Remote Oriya tribe battles British mining giant Vedanta over eviction move

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London, July 19 : Orissa's Dongria Kondh tribe, said to be one of the world's most remote hill tribes, is waging a huge struggle against being evicted by Vedanta Resources, one of the world's largest mining companies.

According to a report in The Telegraph, the 8,000-strong tribe believes in witch doctors and animal sacrifices, and worships the mountains and forests they inhabit.

It is completely opposed to a move by Vedanta to open a massive and opencast mine in their territory to produce bauxite, the chief source of aluminum.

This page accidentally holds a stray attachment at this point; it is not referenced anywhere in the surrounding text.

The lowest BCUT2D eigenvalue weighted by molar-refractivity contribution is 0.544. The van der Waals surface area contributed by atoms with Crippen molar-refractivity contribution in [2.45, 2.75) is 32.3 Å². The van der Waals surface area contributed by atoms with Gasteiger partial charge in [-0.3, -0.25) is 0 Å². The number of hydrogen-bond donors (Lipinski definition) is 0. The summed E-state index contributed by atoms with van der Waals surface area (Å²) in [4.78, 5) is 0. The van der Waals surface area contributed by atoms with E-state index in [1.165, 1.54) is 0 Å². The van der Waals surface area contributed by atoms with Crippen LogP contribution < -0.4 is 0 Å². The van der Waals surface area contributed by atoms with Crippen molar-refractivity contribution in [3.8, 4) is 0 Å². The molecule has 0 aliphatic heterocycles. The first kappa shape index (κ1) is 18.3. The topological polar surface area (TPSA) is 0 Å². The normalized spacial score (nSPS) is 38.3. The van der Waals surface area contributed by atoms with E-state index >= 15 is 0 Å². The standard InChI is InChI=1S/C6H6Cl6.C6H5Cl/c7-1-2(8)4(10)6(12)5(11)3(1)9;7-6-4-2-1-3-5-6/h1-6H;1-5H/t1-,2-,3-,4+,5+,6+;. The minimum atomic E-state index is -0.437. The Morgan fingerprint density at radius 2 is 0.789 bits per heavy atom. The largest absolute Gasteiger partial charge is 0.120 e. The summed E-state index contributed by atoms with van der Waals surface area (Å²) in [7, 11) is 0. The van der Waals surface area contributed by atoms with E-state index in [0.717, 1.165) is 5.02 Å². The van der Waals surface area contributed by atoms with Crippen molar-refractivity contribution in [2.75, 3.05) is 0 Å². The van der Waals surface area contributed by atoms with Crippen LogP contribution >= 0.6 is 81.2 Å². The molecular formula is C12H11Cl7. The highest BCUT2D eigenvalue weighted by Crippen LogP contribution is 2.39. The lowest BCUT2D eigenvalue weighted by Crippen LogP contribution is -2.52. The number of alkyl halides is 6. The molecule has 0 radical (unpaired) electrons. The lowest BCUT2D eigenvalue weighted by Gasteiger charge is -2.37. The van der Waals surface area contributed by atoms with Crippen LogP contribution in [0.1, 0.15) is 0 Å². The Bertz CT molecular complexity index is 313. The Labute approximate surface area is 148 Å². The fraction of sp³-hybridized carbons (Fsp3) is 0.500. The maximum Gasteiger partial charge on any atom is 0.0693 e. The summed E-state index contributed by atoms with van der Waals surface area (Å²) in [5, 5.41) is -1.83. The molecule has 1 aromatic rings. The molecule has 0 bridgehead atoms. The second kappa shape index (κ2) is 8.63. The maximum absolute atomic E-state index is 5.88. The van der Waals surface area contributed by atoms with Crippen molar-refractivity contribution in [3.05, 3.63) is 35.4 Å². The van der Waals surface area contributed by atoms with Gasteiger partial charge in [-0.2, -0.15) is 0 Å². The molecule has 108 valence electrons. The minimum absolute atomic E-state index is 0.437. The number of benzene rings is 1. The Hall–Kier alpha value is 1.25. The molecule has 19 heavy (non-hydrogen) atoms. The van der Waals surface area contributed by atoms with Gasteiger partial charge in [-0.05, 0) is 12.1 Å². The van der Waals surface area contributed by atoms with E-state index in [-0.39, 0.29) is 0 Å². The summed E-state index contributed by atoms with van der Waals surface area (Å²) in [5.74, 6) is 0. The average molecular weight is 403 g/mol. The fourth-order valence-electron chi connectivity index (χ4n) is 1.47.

The tribe claims this will not only irreversibly destroy their revered mountain, but also a huge swathe of surrounding jungle, one of the last remaining forests in the entire drought-prone region, which is one of India's poorest.

The mountain is also the source of the Bansadhara River and a proposed elephant reserve, and is vital to ensure drinking water and irrigation for surrounding areas.

Vedanta counters that argument by saying that the area involved is a tiny fraction of the Kondh's traditional lands, and will be returned to its natural condition once the mining is over.

It has also pledged to bring health care, sanitation and education to an area where many die of preventable diseases, and where tribe members have in the past sold their babies to buy food.

The project was originally planned by the Orissa state government, which granted the mining permit to Vedanta.

The battle between the two is now before the Supreme Court, which will decide next week whether Sterlite, a Vedanta subsidiary, can proceed with the project.

ANI

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